Background & aims: A meta-analysis to estimate the efficacy of probiotics in prevention of radiation-induced bowel disease after pelvic radiotherapy has been performed. Previous attempts have arguably failed to provide a comprehensive analysis of clinical trials and their outcomes.
Methods: We searched for studies indexed in Medline, EMBASE, Cochrane Library, and on-line clinical trials registers. There was no language or time limit. Each study was evaluated for methodological quality and outcomes. We identified four outcomes on which to perform meta-analysis: incidence of diarrhoea, loperamide use, watery, and soft stools (Bristol Stool Chart). Odds ratio (OR) was used to compare efficacy, and the pooled OR was estimated using a random effects model; heterogeneity was assessed with Cochran's Q and Higgins I(2) test. Analyses were performed using Review Manager 5.2.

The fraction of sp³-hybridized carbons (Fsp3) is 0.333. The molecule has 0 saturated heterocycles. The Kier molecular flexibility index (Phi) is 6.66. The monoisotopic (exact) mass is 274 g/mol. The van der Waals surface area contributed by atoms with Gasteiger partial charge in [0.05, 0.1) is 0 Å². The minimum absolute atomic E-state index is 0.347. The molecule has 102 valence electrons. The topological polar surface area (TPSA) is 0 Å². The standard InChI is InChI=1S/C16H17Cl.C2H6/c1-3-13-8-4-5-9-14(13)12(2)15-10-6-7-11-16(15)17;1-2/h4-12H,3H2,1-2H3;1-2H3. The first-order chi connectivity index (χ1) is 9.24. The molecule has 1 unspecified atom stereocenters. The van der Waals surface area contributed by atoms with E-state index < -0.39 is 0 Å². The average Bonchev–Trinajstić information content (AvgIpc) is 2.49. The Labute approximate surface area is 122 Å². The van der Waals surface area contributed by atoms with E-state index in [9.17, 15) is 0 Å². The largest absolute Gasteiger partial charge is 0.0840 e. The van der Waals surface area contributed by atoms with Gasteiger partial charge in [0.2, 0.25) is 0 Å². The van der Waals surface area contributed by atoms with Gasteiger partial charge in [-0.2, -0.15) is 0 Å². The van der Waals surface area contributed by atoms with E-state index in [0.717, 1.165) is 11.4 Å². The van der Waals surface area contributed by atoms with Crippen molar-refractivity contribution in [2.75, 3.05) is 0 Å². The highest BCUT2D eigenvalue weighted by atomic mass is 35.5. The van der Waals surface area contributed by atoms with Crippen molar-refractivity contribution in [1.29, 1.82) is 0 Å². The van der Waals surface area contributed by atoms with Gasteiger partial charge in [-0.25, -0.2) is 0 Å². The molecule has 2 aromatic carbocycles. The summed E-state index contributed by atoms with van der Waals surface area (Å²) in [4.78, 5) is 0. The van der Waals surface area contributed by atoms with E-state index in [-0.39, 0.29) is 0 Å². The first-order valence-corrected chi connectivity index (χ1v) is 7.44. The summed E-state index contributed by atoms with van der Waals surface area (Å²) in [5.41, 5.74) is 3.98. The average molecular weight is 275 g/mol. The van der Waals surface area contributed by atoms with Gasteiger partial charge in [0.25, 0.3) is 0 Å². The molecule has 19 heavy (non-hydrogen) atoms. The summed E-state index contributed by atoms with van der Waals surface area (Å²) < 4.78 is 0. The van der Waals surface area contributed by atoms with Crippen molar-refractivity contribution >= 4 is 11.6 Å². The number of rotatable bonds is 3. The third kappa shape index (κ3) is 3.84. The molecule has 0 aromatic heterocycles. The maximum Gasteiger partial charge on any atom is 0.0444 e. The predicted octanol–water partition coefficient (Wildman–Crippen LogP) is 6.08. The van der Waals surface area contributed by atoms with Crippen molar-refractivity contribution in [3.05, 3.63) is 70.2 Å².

Results: Ten studies were included in our systematic review, of which six were subjected to meta-analysis to compare probiotics against placebo. Quality assessment showed an unclear risk due to incomplete outcome data and lack of performance of intention-to-treat analysis, while blinding and randomization issues were present in certain studies. Pooled results showed heterogeneity (Cochran's Q: p < 0.05; I(2): high). However the pooled OR for the incidence of diarrhoea, synthesized from 6 studies, significantly favoured the use of probiotics over control (OR = 0.44, 95% CI 0.21-0.92). Numerically, but not statistically, probiotics seem to decrease loperamide use (OR = 0.29, 95% CI 0.01-6.80) and the incidence of watery stools (OR = 0.36, 95% CI 0.05-2.81).
Conclusions: In conclusion, probiotic supplementation shows a probable beneficial effect in the prevention, and possible benefit in the treatment, of radiation-induced diarrhoea.
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